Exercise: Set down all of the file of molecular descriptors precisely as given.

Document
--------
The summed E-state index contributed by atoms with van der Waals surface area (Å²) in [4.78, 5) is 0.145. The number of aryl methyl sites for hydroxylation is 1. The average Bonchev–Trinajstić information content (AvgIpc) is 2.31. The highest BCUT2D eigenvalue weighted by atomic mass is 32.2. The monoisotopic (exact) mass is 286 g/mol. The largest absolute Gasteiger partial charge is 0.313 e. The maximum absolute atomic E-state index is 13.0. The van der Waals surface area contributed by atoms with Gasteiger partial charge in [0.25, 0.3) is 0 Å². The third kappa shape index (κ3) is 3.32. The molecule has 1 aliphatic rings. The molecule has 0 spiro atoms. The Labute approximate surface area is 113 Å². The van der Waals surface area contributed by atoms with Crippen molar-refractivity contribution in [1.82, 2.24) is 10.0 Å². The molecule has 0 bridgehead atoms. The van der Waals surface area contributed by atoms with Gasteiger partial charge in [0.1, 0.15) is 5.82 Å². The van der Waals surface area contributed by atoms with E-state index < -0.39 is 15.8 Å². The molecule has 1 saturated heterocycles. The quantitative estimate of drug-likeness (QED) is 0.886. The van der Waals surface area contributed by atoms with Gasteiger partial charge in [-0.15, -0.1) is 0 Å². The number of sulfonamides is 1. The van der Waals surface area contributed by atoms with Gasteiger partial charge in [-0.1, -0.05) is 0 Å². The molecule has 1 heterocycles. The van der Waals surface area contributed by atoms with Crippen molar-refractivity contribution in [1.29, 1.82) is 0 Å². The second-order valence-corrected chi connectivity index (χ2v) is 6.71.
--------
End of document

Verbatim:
The summed E-state index contributed by atoms with van der Waals surface area (Å²) in [4.78, 5) is 0.145. The number of aryl methyl sites for hydroxylation is 1. The average Bonchev–Trinajstić information content (AvgIpc) is 2.31. The highest BCUT2D eigenvalue weighted by atomic mass is 32.2. The monoisotopic (exact) mass is 286 g/mol. The largest absolute Gasteiger partial charge is 0.313 e. The maximum absolute atomic E-state index is 13.0. The van der Waals surface area contributed by atoms with Gasteiger partial charge in [0.25, 0.3) is 0 Å². The third kappa shape index (κ3) is 3.32. The molecule has 1 aliphatic rings. The molecule has 0 spiro atoms. The Labute approximate surface area is 113 Å². The van der Waals surface area contributed by atoms with Crippen molar-refractivity contribution in [1.82, 2.24) is 10.0 Å². The molecule has 0 bridgehead atoms. The van der Waals surface area contributed by atoms with Gasteiger partial charge in [0.1, 0.15) is 5.82 Å². The van der Waals surface area contributed by atoms with E-state index < -0.39 is 15.8 Å². The molecule has 1 saturated heterocycles. The quantitative estimate of drug-likeness (QED) is 0.886. The van der Waals surface area contributed by atoms with Gasteiger partial charge in [-0.15, -0.1) is 0 Å². The number of sulfonamides is 1. The van der Waals surface area contributed by atoms with Gasteiger partial charge in [-0.1, -0.05) is 0 Å². The molecule has 1 heterocycles. The van der Waals surface area contributed by atoms with Crippen molar-refractivity contribution in [1.29, 1.82) is 0 Å². The second-order valence-corrected chi connectivity index (χ2v) is 6.71.